Abul Qasem Foushanji, Ommolbanin Samshia Hassani, and Sayed Mohebullah Ramin Naqshbandi were all good sports despite the brutishly cold February day – in fact Sayed had a fairly light jacket on because he said it gets as cold or colder back home in Mazar-i Sharif where he is a painter and student who has tried his hand at stencil work.
Qasem and Samshia both grew up in Iran, so it made sense that they were excited when we began the tour by checking out the large mural done by Iranian émigrés and brothers Icy & Sot, who now live in Brooklyn. While Arthur, our astutely amiable co-host from the State Department, helped keep the mini-van warm and free of parking tickets, their escort/interpreter Mr. Aziz walked up and over the snowbanks with us while we checked out works by a number of graffiti and Street Artists all around the North Brooklyn neighborhoods of Williamsburg and Greenpoint.
The Central Asian country of Afghanistan has historically eschewed modern art as being unacceptable and much art was destroyed by the Taliban in the last few decades for being un-Islamic.
With such a restrictive atmosphere it was good to learn that Qasem plays bass in a thrash metal band, does sound installations and has experimented with abstract expressionism – something that would have been unheard of in the 90s. “In the early 2000s when the Taliban left the country, there was nothing,” he says as he observes a gradual building of hope in the creative community.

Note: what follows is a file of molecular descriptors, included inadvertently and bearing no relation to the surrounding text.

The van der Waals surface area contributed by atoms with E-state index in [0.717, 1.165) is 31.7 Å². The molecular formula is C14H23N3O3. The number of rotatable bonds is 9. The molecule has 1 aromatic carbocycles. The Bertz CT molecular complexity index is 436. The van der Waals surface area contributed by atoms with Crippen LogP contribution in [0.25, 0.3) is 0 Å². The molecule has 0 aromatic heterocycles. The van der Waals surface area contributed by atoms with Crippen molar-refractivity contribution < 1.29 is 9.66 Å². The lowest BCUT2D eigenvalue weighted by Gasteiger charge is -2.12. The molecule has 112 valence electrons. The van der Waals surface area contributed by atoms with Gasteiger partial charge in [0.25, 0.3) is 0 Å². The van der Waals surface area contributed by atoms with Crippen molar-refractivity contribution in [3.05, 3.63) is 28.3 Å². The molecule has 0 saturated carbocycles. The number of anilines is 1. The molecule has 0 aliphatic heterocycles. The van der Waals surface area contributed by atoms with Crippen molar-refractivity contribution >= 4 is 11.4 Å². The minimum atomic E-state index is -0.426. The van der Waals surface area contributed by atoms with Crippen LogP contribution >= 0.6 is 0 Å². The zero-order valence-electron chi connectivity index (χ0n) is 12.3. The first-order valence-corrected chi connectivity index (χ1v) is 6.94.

As the sun went down we were welcomed into the vast office and studio of Patrick Miller and Patrick McNeal, who together comprise the Brooklyn based Street Art collective better known as Faile. Having just walked the same streets where the Patricks began many of their experiments at the turn of the century, it was a great opportunity for the guests to see what a world-class art making studio looks like, to ask questions, and to share some stories about how the scenes on streets of Brooklyn and Kabul differ.
Speaking about their early days of illicit art posting, McNeal explains “You’d go out and you get to the wall and it’s quick,” he says with a snap of the fingers. “You’re not taking the time, necessarily, to think. And then you finish it up and get away from it and you came back to see it the next day. There was something loose in it, where now everything gets very tight and refined,” he says as he gestures to the large artworks in progress across the tables and the floor of the studio.